‘Whimsical’ Epilogue brings unique items to Long Grove
Approaching Epilogue, I already sensed its whimsical nature with a multitude of wind sculptures dancing on the breeze and flowers blooming everywhere. Upon entering the quaint building, I was hit with a wall of delicious smells, colors and textures. Being an avid art lover, I was immediately drawn to the well-placed nooks and displays that were clearly put together with care. With so much character and love exuding, I was eager to know the story behind this store.
It is hard to believe that Epilogue opened just two years ago. Born of a lifelong love of the arts, owner Rachel Perkal opened this store as a culmination of her experiences with both Long Grove and the art world.
She has been very involved with the Long Grove community, first becoming involved in the management of the downtown area. For 10 years, Rachel served the Long Grove Business & Community Partners organization and had a few local businesses herself. In her professional life, even when working with corporations, the arts were always involved somehow.
Relationships are one of the elements of Epilogue’s success. Rachel has instilled her passion for their importance into her employees and the framework of her store. Customers are welcomed in like old friends and family, often becoming part of the Epilogue community. Good relationships are also important to her when it comes to the artists whose work she carries. Every item in the store is a work of art that has a story. Rachel must have a connection with the artists to feel excited about selling the art, which will pass on to whoever takes the piece home.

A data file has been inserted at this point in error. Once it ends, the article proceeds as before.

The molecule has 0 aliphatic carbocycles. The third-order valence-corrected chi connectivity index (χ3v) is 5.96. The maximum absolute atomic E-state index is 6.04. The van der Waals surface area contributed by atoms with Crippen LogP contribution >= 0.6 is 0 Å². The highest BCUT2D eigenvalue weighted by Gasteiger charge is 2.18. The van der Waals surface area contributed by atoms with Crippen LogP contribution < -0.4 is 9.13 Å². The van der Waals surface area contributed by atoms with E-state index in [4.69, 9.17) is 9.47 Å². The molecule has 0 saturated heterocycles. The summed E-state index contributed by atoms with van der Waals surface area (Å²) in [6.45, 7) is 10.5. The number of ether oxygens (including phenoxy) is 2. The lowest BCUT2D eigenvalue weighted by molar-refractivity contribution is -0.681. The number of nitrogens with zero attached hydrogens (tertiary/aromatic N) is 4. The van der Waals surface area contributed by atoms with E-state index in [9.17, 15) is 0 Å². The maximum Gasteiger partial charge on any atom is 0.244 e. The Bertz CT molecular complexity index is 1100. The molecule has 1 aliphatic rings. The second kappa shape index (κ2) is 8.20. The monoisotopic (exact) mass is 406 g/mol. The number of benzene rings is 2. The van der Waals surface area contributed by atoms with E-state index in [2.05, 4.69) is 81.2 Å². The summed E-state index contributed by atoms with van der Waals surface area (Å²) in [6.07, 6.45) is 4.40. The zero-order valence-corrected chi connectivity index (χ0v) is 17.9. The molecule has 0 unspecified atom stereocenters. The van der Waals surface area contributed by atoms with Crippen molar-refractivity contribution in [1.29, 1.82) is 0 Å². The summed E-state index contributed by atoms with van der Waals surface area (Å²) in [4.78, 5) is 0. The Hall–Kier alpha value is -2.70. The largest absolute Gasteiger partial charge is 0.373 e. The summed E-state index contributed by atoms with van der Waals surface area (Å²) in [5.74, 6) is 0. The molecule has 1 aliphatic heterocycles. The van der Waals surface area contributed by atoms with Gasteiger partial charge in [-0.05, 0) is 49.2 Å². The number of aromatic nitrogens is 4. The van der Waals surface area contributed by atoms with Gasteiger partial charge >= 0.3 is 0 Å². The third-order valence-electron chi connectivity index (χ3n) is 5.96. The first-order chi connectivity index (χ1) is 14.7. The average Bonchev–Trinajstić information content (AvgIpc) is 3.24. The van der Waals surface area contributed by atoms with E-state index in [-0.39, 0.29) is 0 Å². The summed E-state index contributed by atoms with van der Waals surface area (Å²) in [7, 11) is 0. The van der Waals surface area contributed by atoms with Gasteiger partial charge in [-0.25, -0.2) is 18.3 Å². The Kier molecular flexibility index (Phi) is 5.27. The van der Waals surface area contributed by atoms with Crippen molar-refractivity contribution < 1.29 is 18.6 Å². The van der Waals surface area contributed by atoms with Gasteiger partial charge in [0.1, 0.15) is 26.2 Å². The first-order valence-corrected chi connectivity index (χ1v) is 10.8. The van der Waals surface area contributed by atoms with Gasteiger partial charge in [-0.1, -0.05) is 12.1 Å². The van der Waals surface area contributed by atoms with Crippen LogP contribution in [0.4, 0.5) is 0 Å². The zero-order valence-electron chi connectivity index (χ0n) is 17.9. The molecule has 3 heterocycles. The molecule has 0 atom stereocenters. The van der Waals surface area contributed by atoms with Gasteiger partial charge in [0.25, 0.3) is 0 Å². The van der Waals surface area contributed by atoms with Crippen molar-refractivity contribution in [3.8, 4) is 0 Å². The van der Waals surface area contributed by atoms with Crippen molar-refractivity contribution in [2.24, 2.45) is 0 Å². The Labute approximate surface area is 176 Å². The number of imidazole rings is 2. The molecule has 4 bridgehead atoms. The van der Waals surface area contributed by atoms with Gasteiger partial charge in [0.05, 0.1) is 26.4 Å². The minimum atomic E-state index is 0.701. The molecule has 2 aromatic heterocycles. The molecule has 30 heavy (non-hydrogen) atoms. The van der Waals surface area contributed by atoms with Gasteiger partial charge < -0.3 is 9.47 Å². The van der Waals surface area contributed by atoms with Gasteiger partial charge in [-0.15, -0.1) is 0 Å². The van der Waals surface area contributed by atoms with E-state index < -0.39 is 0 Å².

Respect and love are embedded in the way Rachel runs her store—another part of what brings her success. Her beliefs align with the ‘old-school’ mindset of customer service is king. There are not many stores that go above and beyond with customer service anymore. At Epilogue they will do things such as offering complimentary gift-wrapping. Each time it will be done with care because it is a reflection on the store and the person who is giving the gift. Taking pride in the little elements and details is the key. Rachel believes her attitude of gratitude for art and the people who make an effort to support locally-owned businesses is an essential element of Epilogue’s success as well. She truly values facilitating someone finding something that speaks to them and helps to express their spirit.
During the holiday seasons, Epilogue is dressed beautifully. But it isn’t the place to buy wreaths, crafted Santas and holly; rather, Rachel’s focus is on supplying those special gifts for any person or budget. Whether it is a $10 gift or a $10,000 gift, there are beautiful options that can fulfill a customer’s needs. Customers can take pride in the fact that 90 percent of the items in the store are American-made from many different states. As another act of gratitude for their support, she wants to be able to offer items locally that people would not be able to find elsewhere.
There are so many different types of gifts that you can find something for anyone. On a walk through the store, Rachel highlighted a few items that are perfect examples of great holiday gifts. There is an artist named Lizzy James who makes simple and sleek bracelets that can double as a necklace. They come in all kinds of wonderful colors of leather and have silver adornments that can be dressed up or down. Her pieces range from $59-$99.
Another great item is the well-known Lampe Berger Scent Diffuser. It is beautifully crafted, and the scents are the amazing aroma you smell as soon as you enter the store. Even better, the fragrances are designed to eliminate offensive odors instead of just masking them. The scent diffusers also help remove the germs in the air, making them ideal for cold and flu season. The diffusers range from $32-$199.
Last, but absolutely not least, are the wondrous wind sculptures made by Lyman Whitaker. He has been sculpting for 40 years, and they are incredibly crafted. They make for a unique and whimsical gift that can be passed down for generations. Lyman’s creations can cost $600-$10,000.